Identifying various classes of damage on vehicles like a cracked windshield, scrapes, scratches, and dents using image recognition is nothing new. A developer today can quickly build this skill into their application using many off the shelf visual classifiers like IBM Watson and Amazon SageMaker along with many open-source repositories available on GitHub. 2020 is such an exciting time for AI, deep learning and computer vision because virtually anyone can quickly prototype an idea that shows well in their presentation. It does impress because it has some real functionalities. Stephen says, “However, once you dig a little deeper into your use-case (hopefully not after the plan gets sold), you’ll discover that it is just that, a prototype. These available models are very limiting for a lot of reasons.”

For a day, if people followed a professional vehicle inspector at an auction as they do cosmetic inspections on vehicles, they would be shocked at the number variations of the types of damage and blemishes they have to detect. PAVE needed to be able to extract the elements and objects from digital images for over 10,000 unique types of vehicle damages to match their trained skills and years of human experience. The next most significant limitation will be to identify the exact part of the vehicle that is affected. To automate vehicle inspections that have real value to the industry, customers need to be able to locate the point of interest at the component level, not just “has damage on the front or side of the vehicle.” PAVE identifies the complete anatomy of the over 22,000 body types of cars, trucks, and vans sold in North America over the past 15 years, down to knowing the marker light on the side mirrors.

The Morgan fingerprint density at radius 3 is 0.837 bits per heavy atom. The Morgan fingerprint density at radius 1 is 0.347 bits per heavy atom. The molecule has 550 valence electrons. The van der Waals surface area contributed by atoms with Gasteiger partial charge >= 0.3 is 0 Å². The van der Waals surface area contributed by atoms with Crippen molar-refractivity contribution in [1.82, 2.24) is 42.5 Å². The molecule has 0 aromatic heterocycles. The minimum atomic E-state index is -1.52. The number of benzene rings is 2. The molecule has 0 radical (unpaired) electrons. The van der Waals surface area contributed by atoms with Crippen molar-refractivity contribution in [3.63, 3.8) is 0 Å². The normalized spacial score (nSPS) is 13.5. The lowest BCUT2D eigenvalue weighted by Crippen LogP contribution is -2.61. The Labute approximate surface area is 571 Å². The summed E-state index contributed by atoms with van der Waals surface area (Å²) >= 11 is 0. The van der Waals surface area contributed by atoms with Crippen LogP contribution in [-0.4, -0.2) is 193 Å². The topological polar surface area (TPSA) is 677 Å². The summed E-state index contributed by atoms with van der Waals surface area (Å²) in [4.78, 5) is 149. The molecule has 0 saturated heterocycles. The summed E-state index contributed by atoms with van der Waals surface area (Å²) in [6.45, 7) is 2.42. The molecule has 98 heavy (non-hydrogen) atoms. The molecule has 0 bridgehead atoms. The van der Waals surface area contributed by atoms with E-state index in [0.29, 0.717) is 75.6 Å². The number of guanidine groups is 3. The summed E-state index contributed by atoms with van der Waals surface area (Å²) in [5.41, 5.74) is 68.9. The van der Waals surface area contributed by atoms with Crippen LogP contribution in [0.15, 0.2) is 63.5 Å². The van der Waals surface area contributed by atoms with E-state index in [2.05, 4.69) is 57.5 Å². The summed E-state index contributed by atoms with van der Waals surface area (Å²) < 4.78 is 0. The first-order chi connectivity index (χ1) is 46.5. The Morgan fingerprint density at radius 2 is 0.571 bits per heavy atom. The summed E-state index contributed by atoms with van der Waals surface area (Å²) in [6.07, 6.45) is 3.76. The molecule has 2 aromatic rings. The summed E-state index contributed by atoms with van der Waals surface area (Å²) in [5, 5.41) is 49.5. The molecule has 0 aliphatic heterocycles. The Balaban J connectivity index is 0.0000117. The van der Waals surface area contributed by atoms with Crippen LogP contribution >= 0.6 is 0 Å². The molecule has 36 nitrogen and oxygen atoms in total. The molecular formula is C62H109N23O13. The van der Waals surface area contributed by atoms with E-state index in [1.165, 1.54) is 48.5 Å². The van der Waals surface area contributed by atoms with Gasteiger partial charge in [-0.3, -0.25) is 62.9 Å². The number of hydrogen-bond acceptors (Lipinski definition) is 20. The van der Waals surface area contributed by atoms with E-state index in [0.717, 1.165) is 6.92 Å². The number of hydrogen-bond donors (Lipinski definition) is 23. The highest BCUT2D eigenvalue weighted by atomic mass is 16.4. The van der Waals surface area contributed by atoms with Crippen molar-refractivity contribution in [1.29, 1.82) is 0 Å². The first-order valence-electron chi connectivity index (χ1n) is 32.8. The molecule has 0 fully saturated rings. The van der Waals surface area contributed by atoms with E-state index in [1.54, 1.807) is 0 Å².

Discovery Loft’s View of the Current and Future State of Image and Facial Recognition

Stephen believes the ability to automate workflows using Image and Face Recognition Applications in 2020 have proven their incredible value, and what can already be achieved using current-day technologies. As this technology and its approaches evolve into the future, it will require significantly less computation and time to train and interpret the objects in the surroundings from images and videos more accurately than humans, which will open an incredible number of tasks that can be augmented. Image and Face Recognition is already surpassing human capabilities to see because it doesn’t share the human’s limitation of only having two eyes and one brain, who can only see and process one picture/scene at a time. It can simultaneously look at that same scene from any vantage points required, and it can also view it from a massive amount of different scenes at one time, giving it a broader 360-perspective to see patterns in what it sees that are beyond any human. Computer vision is entering a time of unprecedented growth; unlike anyone has seen before from any invention.